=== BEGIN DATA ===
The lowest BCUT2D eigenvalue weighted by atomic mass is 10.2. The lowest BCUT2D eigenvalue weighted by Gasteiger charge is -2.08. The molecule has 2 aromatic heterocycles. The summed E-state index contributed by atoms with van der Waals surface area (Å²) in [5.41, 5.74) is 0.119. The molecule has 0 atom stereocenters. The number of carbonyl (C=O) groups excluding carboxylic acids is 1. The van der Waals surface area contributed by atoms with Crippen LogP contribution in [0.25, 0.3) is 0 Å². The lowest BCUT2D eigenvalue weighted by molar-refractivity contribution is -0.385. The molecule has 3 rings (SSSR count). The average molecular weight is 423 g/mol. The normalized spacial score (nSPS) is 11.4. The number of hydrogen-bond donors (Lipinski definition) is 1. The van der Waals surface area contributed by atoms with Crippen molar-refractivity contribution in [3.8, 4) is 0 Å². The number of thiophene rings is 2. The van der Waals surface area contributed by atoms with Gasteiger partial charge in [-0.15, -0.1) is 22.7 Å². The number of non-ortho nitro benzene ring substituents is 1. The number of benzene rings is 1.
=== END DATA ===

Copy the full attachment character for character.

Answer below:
The lowest BCUT2D eigenvalue weighted by atomic mass is 10.2. The lowest BCUT2D eigenvalue weighted by Gasteiger charge is -2.08. The molecule has 2 aromatic heterocycles. The summed E-state index contributed by atoms with van der Waals surface area (Å²) in [5.41, 5.74) is 0.119. The molecule has 0 atom stereocenters. The number of carbonyl (C=O) groups excluding carboxylic acids is 1. The van der Waals surface area contributed by atoms with Crippen LogP contribution in [0.25, 0.3) is 0 Å². The lowest BCUT2D eigenvalue weighted by molar-refractivity contribution is -0.385. The molecule has 3 rings (SSSR count). The average molecular weight is 423 g/mol. The normalized spacial score (nSPS) is 11.4. The number of hydrogen-bond donors (Lipinski definition) is 1. The van der Waals surface area contributed by atoms with Crippen molar-refractivity contribution in [3.8, 4) is 0 Å². The number of thiophene rings is 2. The van der Waals surface area contributed by atoms with Gasteiger partial charge in [-0.15, -0.1) is 22.7 Å². The number of non-ortho nitro benzene ring substituents is 1. The number of benzene rings is 1.